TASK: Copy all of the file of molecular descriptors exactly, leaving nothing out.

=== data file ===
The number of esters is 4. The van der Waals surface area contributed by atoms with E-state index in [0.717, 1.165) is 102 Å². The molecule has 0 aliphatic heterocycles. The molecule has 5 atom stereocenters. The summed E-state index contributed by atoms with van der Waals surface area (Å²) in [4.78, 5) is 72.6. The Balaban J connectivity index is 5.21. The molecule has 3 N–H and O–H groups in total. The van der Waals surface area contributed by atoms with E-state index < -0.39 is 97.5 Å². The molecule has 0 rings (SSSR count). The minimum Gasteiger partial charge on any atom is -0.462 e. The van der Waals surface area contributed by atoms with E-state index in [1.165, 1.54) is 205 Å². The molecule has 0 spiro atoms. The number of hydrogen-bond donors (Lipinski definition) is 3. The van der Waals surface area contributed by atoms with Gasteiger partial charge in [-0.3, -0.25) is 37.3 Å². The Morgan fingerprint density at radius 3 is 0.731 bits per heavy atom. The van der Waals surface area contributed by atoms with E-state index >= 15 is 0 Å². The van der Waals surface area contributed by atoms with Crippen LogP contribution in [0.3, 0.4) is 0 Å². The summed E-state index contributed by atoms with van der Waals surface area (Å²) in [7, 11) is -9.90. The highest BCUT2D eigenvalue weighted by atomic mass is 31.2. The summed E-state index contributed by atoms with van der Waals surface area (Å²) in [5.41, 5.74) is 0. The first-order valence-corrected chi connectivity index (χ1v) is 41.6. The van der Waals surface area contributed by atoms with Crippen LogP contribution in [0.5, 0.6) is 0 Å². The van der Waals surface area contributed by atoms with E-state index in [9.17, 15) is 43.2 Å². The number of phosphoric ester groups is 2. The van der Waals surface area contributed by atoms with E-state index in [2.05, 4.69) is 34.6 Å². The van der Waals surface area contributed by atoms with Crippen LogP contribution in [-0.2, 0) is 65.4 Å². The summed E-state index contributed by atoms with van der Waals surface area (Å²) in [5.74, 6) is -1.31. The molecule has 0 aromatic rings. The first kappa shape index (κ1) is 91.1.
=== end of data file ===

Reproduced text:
The number of esters is 4. The van der Waals surface area contributed by atoms with E-state index in [0.717, 1.165) is 102 Å². The molecule has 0 aliphatic heterocycles. The molecule has 5 atom stereocenters. The summed E-state index contributed by atoms with van der Waals surface area (Å²) in [4.78, 5) is 72.6. The Balaban J connectivity index is 5.21. The molecule has 3 N–H and O–H groups in total. The van der Waals surface area contributed by atoms with E-state index < -0.39 is 97.5 Å². The molecule has 0 rings (SSSR count). The minimum Gasteiger partial charge on any atom is -0.462 e. The van der Waals surface area contributed by atoms with E-state index in [1.165, 1.54) is 205 Å². The molecule has 0 spiro atoms. The number of hydrogen-bond donors (Lipinski definition) is 3. The van der Waals surface area contributed by atoms with Gasteiger partial charge in [-0.3, -0.25) is 37.3 Å². The Morgan fingerprint density at radius 3 is 0.731 bits per heavy atom. The van der Waals surface area contributed by atoms with E-state index >= 15 is 0 Å². The van der Waals surface area contributed by atoms with Crippen LogP contribution in [0.3, 0.4) is 0 Å². The summed E-state index contributed by atoms with van der Waals surface area (Å²) in [7, 11) is -9.90. The highest BCUT2D eigenvalue weighted by atomic mass is 31.2. The summed E-state index contributed by atoms with van der Waals surface area (Å²) in [5.41, 5.74) is 0. The first-order valence-corrected chi connectivity index (χ1v) is 41.6. The van der Waals surface area contributed by atoms with Crippen LogP contribution in [0.5, 0.6) is 0 Å². The van der Waals surface area contributed by atoms with E-state index in [9.17, 15) is 43.2 Å². The number of phosphoric ester groups is 2. The van der Waals surface area contributed by atoms with E-state index in [2.05, 4.69) is 34.6 Å². The van der Waals surface area contributed by atoms with Crippen LogP contribution in [-0.2, 0) is 65.4 Å². The summed E-state index contributed by atoms with van der Waals surface area (Å²) in [5.74, 6) is -1.31. The molecule has 0 aromatic rings. The first kappa shape index (κ1) is 91.1.